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Plenty of temporary Government spending but where are the jobs?

Plenty of temporary government spending, but where are the jobs? Source: Getty
Plenty of temporary government spending, but where are the jobs? Source: Getty

For more Yahoo Finance stories on the 2020 Federal Budget, visit here.

The Prime Minister, Scott Morrison and Treasurer Josh Frydenberg have repeatedly said the budget is about “jobs, jobs and jobs”.

They went so far as to say that all of the policy changes and reforms announced in the budget would be aimed at delivering jobs and tackling the nasty unemployment rate that the 2020 recession has imposed on the Australian economy.

Unfortunately, the promise of jobs, jobs, jobs rings hollow.

The Treasurer’s own budget forecasts show that the unemployment rate will be 7.25 per cent in June 2021, easing a little to 6.5 per cent in June 2022. Disconcertingly, the budget papers show the unemployment rate will not reach the pre-Covid-19 level for another five years.

Recall that in the early months of 2020, prior to Covid-19, the unemployment rate was around 5 per cent, even when the pace of economic growth had been sluggish.

While government spending will be adding significantly to economic growth, it is clearly not enough to deliver a timely return to pre-Covid-19 unemployment levels, let alone anywhere near enough to getting the jobs market back to full employment, which reputable economists estimate to be around 4 per cent.

This disappointingly slow recovery is despite a huge increase in government spending, which rose a quite staggering 13.4 per cent in 2019-20 and is budgeted to rise a further 23.6 per cent in 2020-21. This rate of increase in government spending has not been seen in any modern budget.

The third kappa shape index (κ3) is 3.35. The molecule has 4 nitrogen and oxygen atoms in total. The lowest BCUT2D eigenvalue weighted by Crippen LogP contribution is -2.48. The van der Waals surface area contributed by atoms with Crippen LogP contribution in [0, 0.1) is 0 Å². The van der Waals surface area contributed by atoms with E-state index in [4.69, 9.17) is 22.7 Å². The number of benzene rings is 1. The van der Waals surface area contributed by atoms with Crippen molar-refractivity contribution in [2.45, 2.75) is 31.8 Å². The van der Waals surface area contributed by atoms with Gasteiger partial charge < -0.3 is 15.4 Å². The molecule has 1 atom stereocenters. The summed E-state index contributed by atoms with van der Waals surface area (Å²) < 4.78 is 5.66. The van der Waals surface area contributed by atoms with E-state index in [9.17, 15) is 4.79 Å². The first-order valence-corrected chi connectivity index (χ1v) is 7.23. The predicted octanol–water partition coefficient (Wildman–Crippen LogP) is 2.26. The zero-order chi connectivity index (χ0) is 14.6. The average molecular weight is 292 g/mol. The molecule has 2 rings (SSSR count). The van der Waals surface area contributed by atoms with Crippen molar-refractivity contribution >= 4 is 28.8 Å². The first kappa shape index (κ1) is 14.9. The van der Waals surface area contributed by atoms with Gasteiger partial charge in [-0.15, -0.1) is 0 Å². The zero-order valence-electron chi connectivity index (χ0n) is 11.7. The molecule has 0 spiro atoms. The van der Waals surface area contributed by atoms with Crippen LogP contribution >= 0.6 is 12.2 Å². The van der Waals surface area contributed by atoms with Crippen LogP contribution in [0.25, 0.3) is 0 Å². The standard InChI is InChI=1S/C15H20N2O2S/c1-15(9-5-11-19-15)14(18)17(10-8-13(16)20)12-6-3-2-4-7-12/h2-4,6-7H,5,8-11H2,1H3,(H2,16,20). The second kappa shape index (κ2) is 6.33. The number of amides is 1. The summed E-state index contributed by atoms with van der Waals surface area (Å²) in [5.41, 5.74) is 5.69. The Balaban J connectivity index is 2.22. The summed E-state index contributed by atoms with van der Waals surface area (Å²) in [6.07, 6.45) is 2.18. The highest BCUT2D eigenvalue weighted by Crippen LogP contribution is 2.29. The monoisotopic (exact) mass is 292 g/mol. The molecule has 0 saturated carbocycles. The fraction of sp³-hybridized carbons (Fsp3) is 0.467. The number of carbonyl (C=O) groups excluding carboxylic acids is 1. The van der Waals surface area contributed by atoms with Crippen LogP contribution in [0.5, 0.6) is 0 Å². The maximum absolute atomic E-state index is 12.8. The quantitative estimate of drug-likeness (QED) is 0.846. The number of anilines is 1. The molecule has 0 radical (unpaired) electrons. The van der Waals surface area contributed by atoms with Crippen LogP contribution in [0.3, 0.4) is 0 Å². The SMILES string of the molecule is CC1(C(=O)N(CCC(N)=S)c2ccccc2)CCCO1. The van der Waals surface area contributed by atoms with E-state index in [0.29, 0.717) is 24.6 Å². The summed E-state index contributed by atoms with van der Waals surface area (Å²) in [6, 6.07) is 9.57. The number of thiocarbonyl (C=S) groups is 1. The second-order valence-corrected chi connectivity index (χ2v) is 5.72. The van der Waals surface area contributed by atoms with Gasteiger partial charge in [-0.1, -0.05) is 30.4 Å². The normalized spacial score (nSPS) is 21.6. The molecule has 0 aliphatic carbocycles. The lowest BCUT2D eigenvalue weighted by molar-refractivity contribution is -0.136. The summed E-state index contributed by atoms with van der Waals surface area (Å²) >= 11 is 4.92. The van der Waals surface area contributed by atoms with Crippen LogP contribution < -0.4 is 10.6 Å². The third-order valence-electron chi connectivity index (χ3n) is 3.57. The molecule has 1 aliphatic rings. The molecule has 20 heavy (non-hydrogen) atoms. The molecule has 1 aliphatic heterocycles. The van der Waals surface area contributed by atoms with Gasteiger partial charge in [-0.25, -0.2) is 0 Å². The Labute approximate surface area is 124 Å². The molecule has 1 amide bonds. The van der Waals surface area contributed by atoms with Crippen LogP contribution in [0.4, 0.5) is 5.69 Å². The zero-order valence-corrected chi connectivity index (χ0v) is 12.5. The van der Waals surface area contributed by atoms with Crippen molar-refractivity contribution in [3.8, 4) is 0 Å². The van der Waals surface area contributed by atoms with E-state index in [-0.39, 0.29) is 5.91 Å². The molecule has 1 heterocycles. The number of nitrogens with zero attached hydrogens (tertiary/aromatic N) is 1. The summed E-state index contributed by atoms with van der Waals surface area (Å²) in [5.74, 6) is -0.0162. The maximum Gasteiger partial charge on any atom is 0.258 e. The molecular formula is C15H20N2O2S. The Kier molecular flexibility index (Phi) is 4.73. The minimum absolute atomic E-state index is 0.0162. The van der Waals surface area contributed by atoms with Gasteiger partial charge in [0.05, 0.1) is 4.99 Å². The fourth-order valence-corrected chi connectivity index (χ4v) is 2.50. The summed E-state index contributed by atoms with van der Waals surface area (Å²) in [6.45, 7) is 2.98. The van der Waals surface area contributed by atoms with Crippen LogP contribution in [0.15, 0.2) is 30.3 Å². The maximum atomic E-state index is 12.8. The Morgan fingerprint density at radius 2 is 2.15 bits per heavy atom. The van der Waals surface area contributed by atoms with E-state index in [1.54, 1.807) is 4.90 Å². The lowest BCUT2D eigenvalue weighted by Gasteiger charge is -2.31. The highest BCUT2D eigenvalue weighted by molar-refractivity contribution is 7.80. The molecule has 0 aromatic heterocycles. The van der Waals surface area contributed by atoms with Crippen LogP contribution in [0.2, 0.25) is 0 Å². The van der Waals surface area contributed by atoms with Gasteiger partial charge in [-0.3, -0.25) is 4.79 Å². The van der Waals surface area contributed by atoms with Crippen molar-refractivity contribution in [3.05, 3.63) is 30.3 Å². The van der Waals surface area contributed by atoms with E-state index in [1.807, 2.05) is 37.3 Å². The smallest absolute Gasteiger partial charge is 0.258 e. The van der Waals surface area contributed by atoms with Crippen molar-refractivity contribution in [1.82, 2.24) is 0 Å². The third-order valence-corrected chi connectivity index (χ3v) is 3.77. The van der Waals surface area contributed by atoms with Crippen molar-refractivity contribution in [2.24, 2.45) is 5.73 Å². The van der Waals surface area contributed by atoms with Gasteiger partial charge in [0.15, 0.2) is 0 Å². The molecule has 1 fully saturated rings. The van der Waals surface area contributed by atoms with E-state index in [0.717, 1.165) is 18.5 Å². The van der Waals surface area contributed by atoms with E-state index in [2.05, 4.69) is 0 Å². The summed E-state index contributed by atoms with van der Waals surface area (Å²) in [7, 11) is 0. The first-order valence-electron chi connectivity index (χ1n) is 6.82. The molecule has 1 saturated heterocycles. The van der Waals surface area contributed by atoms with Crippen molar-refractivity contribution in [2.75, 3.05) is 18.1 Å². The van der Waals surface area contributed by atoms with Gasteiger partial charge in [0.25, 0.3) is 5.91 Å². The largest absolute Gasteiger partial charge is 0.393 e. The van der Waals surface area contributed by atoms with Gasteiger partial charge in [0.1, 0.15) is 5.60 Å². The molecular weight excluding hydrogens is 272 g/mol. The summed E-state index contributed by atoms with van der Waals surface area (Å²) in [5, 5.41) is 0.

The problem of high unemployment

Part of the problem in getting the economy back to full employment are the substantial spending cuts in the so-called ‘out-years’ of the budget. Digging into the budget papers shows that government spending is forecast to fall by a staggering 17.5 per cent in 2021-22 and a further 0.6 per cent in 2022-23.

At one level, this is understandable as it is difficult to maintain government spending at a super-elevated level with government debt on track to hit $1.1 trillion. The sonic boom escalation in the level of debt will have to be tackled one day.

At another level, the economic experience around the world shows that high levels of government spending can be sustained, they are effective and they can be easily funded at a time of crisis like the one being experienced at the moment.

The massive and unprecedented spending cuts starting in June 2021 will restrain any recovery and keep the unemployment rate higher than it need be. This is a problem.

Also a concern is that the weakness in the labour market extends to wages growth. Treasury is forecasting annual wages growth of just 1.25 per cent through to mid-2021 after a rise of just 1.8 per cent in the year to mid-2020.

Disconcertingly, the still fragile labour market is expected to cap wages growth at 1.5 per cent in 2022. Over the two years, this represents a 0.5 per cent fall in real wages.

This is a problem for the economy as it means the ability of household spending growth to lift and to be a driver of economic expansion is limited – strong wages are the essential ingredient for strong growth in household consumption.

The support is temporary

The problem with the government paring back support for the economy and job creation within a year of such a deep recession is a legacy of unnecessarily high unemployment.

Even with what might be termed ‘mild’ recessions, it usually takes between 5 and 10 years to get the unemployment rate back to pre-recession levels. This is usually because policy makers take away the stimulus too early.

Given the forecasts presented by the Treasurer, history looks to be repeating.

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